Don’t Punish Others For Someone Else’s Mistake

Let me be clear. I’m not referring to if somebody has broken the rules at work that is detrimental to the company not to put rules and regulations in place to prevent the same occurrence. I’m referring to personal relationships and even professional ones. People tend to let us down at different points in our lives. Some of the very people that we would go to our grave saying they would never do anything to screw us over are the ones that hurt us the most. There is one relationship from my past that I’ve spoken about several times. When our marriage broke up, he went to somebody else so quickly and had a child with her and was still lying to me the whole time. His actions broke me. It took me years to forgive him for that.

I wasn’t perfect in that relationship by any means. I made my share of mistakes and I own them. But the thing is is that because of his actions I have based every other relationship or potential relationship based off of his actions. I compared too many men to what he did. I lost out on some very good friendships and relationships. I’m not making that mistake anymore. See part of what we do when we judge others based off of how we’ve been hurt as we create these walls that take a long time if ever to come back down. We tend to not want to get hurt again so our best line of defense is to push everybody out. That doesn’t work too well.

If I’ve learned anything over the last few years, it’s that I have to face my fears. Finding personal happiness along the way can only come if I allow myself to let my walls down. I’ve had this colossal “stay away” sign on my forehead for so long that I don’t even recognize how imprinted it became. Thankfully I have some good friends who called me out on it. Unlike others who claim to be friends, these folks gave me a reality check. I had to learn to forgive myself for my mistakes and recognize that I have a high bar of expectations. That bar results from falling for someone as complex as I am. It has taught me that you can’t focus on the future if you never get out of the past. And you can’t function well in the future if you don’t use the past to help give you the knowledge and experience necessary to flourish. I had to learn the difference.

Professionally speaking, I let my actions from the past determine what kind of jobs I went after. I couldn’t see my worth. I allowed the mistakes that I made to be precursors to judgment for other companies. When I finally decided to change things around, I began to take better stock of my environment. People say they’re changing things but to implement those changes takes time, energy, and commitment. When I decided to go back to school for data analytics, I thought I had lost my ever-loving mind.

As I’m obtaining these certifications, I’ve found a new strength inside of myself. I am no longer judging the actions of the past but rather changing the course of my future. People don’t realize that when we start judging other people based on the steps of others, we also judge ourselves. Whether we recognize that or not, those are limitations and energy we don’t have time to dwell on. I stopped school for the last few weeks because I had a lot of things going on internally. I’ve made some decisions for my health that are beneficial for the long run. And mentally, I’ve changed the course of my destiny because I’m taking care of myself and holding myself accountable for decisions in the past and present. I no longer feel the need to hide behind judgments. If you want to know something wild, I don’t even feel like I know who I was at that point in my life. It feels like a completely different individual.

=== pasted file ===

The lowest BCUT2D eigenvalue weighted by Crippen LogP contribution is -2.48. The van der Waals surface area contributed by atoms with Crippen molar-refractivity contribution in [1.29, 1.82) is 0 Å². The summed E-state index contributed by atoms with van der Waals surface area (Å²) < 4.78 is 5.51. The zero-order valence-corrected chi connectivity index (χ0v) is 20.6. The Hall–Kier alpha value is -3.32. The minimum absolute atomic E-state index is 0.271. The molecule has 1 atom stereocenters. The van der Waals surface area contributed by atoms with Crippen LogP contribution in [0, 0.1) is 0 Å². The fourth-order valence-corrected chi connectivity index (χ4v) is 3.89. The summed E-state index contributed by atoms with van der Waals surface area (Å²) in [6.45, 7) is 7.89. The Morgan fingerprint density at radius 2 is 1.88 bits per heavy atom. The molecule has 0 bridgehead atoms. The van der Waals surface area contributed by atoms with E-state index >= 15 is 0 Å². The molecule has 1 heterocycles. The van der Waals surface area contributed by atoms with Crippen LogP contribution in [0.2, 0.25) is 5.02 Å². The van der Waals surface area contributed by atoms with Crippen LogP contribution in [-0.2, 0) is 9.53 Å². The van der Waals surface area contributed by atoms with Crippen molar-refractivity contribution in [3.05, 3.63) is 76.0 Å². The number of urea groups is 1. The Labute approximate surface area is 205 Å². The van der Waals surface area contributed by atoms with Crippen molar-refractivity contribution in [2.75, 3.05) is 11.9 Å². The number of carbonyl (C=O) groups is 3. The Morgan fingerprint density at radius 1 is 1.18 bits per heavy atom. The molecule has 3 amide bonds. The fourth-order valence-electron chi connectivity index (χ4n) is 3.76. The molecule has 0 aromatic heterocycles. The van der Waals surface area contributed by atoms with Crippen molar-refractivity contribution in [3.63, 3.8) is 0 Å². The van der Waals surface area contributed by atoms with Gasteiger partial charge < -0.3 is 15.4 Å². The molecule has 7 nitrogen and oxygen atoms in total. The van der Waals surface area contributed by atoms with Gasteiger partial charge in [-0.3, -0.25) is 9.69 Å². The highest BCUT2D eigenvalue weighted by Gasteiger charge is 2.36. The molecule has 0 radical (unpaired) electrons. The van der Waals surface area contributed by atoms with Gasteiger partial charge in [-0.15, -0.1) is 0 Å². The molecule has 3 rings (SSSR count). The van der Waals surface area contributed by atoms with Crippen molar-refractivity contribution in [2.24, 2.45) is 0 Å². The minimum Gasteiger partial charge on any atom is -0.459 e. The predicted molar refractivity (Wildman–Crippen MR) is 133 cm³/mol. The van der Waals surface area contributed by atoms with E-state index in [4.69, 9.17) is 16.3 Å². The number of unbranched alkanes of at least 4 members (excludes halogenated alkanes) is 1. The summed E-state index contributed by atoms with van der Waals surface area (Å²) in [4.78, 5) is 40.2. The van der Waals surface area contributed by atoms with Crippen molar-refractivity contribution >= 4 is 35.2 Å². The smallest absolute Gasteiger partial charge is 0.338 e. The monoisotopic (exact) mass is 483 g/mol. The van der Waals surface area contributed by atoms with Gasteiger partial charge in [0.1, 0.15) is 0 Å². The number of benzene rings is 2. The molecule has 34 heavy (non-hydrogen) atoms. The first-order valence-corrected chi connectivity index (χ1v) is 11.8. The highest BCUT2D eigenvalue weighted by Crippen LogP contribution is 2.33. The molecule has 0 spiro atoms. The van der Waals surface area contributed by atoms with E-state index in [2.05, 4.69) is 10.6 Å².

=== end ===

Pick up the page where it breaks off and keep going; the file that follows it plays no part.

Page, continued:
Maybe that’s one of the reasons I’m taking my health more seriously. Reconditioning the mind starts within our hearts. I don’t mean the one that beats, but the other internal nature which helps us with the drive, determination, and grit to change our lives for the better. I can attest that the actions of others took a toll because I granted them the energy to drain me. I’ve learned that everything we do is part of a mindset. If we allow ourselves to remain victims, we never get to the other side of survival. Sure, we experience bad things, but what we take from those circumstances will give us the tool to emerge stronger, wiser, and perceptive.

If you find yourself hurting, remember you’re not alone. And if you find yourself judging others for people’s actions in the past, ask yourself if it’s justified. Are they the culprit of doing something terrible to you, or are you jumping to conclusions? Sometimes you have to go with your gut. Only you can answer what’s right for you, but I hope with every fiber and me that you don’t slam the door of opportunities for people who are paying the price for someone else’s mistakes. Life is too short, and opportunities don’t come along every day. When it’s an opportunity for the better to change your life and change your relationships, grab hold. Have a great day, everyone.

2 thoughts on “Don’t Punish Others For Someone Else’s Mistake

  1. Right, this goes right with the saying “all men are dogs.” Not because you had a bad experience with one man, you lump all men into the same category and treat all of them with the same disdain you have for the one or two that hurt you – vise versa. Everybody deserves a fair chance to make their own unique mistakes and should not have to pay for the sins of the previous person. As for jobs, I certainly have a bitter taste in my mouth towards customer service jobs though. I tried a few of them and it turned out to be the same results. Bad. So I tend to shy away from that.


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